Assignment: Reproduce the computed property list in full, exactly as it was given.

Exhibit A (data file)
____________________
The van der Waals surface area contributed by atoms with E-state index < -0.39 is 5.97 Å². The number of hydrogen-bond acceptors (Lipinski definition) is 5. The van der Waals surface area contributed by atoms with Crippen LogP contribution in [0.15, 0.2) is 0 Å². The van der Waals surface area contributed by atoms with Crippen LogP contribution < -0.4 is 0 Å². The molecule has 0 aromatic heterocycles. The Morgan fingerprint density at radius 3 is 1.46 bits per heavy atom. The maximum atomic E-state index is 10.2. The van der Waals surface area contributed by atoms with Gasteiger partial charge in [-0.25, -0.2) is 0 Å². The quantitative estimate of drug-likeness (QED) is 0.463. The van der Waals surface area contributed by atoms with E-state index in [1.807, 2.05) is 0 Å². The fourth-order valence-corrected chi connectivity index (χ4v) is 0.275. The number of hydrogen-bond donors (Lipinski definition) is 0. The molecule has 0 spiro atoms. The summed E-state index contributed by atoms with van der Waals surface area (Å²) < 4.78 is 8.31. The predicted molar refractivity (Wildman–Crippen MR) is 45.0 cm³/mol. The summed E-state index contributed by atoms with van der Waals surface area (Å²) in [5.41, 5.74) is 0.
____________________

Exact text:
The van der Waals surface area contributed by atoms with E-state index < -0.39 is 5.97 Å². The number of hydrogen-bond acceptors (Lipinski definition) is 5. The van der Waals surface area contributed by atoms with Crippen LogP contribution in [0.15, 0.2) is 0 Å². The van der Waals surface area contributed by atoms with Crippen LogP contribution < -0.4 is 0 Å². The molecule has 0 aromatic heterocycles. The Morgan fingerprint density at radius 3 is 1.46 bits per heavy atom. The maximum atomic E-state index is 10.2. The van der Waals surface area contributed by atoms with Gasteiger partial charge in [-0.25, -0.2) is 0 Å². The quantitative estimate of drug-likeness (QED) is 0.463. The van der Waals surface area contributed by atoms with E-state index in [1.807, 2.05) is 0 Å². The fourth-order valence-corrected chi connectivity index (χ4v) is 0.275. The number of hydrogen-bond donors (Lipinski definition) is 0. The molecule has 0 spiro atoms. The summed E-state index contributed by atoms with van der Waals surface area (Å²) < 4.78 is 8.31. The predicted molar refractivity (Wildman–Crippen MR) is 45.0 cm³/mol. The summed E-state index contributed by atoms with van der Waals surface area (Å²) in [5.41, 5.74) is 0.